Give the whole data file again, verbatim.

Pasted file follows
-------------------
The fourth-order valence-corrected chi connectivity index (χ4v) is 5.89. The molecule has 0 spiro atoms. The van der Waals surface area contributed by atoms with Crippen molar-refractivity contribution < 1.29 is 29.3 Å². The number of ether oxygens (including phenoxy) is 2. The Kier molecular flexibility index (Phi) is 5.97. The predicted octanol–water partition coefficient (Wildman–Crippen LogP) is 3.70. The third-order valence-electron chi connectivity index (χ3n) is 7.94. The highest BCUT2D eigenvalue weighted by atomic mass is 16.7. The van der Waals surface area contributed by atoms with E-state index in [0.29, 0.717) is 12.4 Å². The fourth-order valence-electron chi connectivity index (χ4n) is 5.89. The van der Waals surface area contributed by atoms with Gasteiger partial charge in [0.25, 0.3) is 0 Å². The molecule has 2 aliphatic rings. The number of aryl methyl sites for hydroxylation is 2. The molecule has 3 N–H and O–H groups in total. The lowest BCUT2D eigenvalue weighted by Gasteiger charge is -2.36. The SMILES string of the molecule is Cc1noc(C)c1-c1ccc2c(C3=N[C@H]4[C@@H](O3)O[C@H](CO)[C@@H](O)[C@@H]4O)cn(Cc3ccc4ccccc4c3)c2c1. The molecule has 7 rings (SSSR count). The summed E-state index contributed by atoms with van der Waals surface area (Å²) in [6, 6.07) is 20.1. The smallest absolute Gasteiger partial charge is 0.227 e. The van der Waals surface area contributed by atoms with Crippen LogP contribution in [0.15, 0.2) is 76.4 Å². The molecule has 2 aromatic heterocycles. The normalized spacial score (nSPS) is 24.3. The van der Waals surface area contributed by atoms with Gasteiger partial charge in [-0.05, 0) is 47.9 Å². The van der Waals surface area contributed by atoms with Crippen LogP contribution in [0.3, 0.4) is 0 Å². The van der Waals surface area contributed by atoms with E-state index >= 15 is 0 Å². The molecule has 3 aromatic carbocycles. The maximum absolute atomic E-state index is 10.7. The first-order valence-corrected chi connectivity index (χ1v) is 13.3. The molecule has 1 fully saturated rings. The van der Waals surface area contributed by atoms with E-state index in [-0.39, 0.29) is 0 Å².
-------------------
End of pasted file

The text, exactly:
The fourth-order valence-corrected chi connectivity index (χ4v) is 5.89. The molecule has 0 spiro atoms. The van der Waals surface area contributed by atoms with Crippen molar-refractivity contribution < 1.29 is 29.3 Å². The number of ether oxygens (including phenoxy) is 2. The Kier molecular flexibility index (Phi) is 5.97. The predicted octanol–water partition coefficient (Wildman–Crippen LogP) is 3.70. The third-order valence-electron chi connectivity index (χ3n) is 7.94. The highest BCUT2D eigenvalue weighted by atomic mass is 16.7. The van der Waals surface area contributed by atoms with E-state index in [0.29, 0.717) is 12.4 Å². The fourth-order valence-electron chi connectivity index (χ4n) is 5.89. The van der Waals surface area contributed by atoms with Gasteiger partial charge in [0.25, 0.3) is 0 Å². The molecule has 2 aliphatic rings. The number of aryl methyl sites for hydroxylation is 2. The molecule has 3 N–H and O–H groups in total. The lowest BCUT2D eigenvalue weighted by Gasteiger charge is -2.36. The SMILES string of the molecule is Cc1noc(C)c1-c1ccc2c(C3=N[C@H]4[C@@H](O3)O[C@H](CO)[C@@H](O)[C@@H]4O)cn(Cc3ccc4ccccc4c3)c2c1. The molecule has 7 rings (SSSR count). The summed E-state index contributed by atoms with van der Waals surface area (Å²) in [6, 6.07) is 20.1. The smallest absolute Gasteiger partial charge is 0.227 e. The van der Waals surface area contributed by atoms with Crippen LogP contribution in [0.15, 0.2) is 76.4 Å². The molecule has 2 aromatic heterocycles. The normalized spacial score (nSPS) is 24.3. The van der Waals surface area contributed by atoms with Gasteiger partial charge in [-0.05, 0) is 47.9 Å². The van der Waals surface area contributed by atoms with Crippen LogP contribution in [0.3, 0.4) is 0 Å². The van der Waals surface area contributed by atoms with E-state index >= 15 is 0 Å². The molecule has 3 aromatic carbocycles. The maximum absolute atomic E-state index is 10.7. The first-order valence-corrected chi connectivity index (χ1v) is 13.3. The molecule has 1 fully saturated rings. The van der Waals surface area contributed by atoms with E-state index in [-0.39, 0.29) is 0 Å².